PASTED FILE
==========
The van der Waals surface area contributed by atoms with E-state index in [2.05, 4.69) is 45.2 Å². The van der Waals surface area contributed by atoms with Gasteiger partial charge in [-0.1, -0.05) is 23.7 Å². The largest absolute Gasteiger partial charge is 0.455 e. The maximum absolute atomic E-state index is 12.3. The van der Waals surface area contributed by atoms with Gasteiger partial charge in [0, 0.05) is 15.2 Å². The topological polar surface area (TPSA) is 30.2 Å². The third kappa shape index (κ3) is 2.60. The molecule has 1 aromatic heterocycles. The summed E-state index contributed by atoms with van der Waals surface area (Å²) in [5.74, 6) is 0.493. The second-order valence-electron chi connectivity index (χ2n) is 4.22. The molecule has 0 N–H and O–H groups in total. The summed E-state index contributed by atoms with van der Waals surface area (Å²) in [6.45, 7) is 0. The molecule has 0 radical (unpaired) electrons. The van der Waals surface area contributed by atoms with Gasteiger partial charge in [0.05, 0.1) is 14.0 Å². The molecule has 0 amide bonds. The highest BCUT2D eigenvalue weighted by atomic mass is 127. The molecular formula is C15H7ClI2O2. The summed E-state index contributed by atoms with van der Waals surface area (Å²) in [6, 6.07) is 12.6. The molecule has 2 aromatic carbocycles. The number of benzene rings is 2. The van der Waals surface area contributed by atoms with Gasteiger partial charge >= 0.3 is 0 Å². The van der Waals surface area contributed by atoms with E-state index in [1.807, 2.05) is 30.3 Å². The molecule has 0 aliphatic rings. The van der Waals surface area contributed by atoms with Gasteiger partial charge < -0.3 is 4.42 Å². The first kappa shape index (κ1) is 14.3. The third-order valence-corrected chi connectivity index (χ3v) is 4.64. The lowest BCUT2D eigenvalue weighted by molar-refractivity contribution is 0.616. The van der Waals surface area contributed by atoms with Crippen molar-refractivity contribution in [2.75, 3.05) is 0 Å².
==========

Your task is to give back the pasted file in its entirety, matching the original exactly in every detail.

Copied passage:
The van der Waals surface area contributed by atoms with E-state index in [2.05, 4.69) is 45.2 Å². The van der Waals surface area contributed by atoms with Gasteiger partial charge in [-0.1, -0.05) is 23.7 Å². The largest absolute Gasteiger partial charge is 0.455 e. The maximum absolute atomic E-state index is 12.3. The van der Waals surface area contributed by atoms with Gasteiger partial charge in [0, 0.05) is 15.2 Å². The topological polar surface area (TPSA) is 30.2 Å². The third kappa shape index (κ3) is 2.60. The molecule has 1 aromatic heterocycles. The summed E-state index contributed by atoms with van der Waals surface area (Å²) in [5.74, 6) is 0.493. The second-order valence-electron chi connectivity index (χ2n) is 4.22. The molecule has 0 N–H and O–H groups in total. The summed E-state index contributed by atoms with van der Waals surface area (Å²) in [6.45, 7) is 0. The molecule has 0 radical (unpaired) electrons. The van der Waals surface area contributed by atoms with Gasteiger partial charge in [0.05, 0.1) is 14.0 Å². The molecule has 0 amide bonds. The highest BCUT2D eigenvalue weighted by atomic mass is 127. The molecular formula is C15H7ClI2O2. The summed E-state index contributed by atoms with van der Waals surface area (Å²) in [6, 6.07) is 12.6. The molecule has 2 aromatic carbocycles. The number of benzene rings is 2. The van der Waals surface area contributed by atoms with Gasteiger partial charge >= 0.3 is 0 Å². The van der Waals surface area contributed by atoms with E-state index in [1.807, 2.05) is 30.3 Å². The molecule has 0 aliphatic rings. The van der Waals surface area contributed by atoms with Gasteiger partial charge < -0.3 is 4.42 Å². The first kappa shape index (κ1) is 14.3. The third-order valence-corrected chi connectivity index (χ3v) is 4.64. The lowest BCUT2D eigenvalue weighted by molar-refractivity contribution is 0.616. The van der Waals surface area contributed by atoms with Crippen molar-refractivity contribution in [2.75, 3.05) is 0 Å².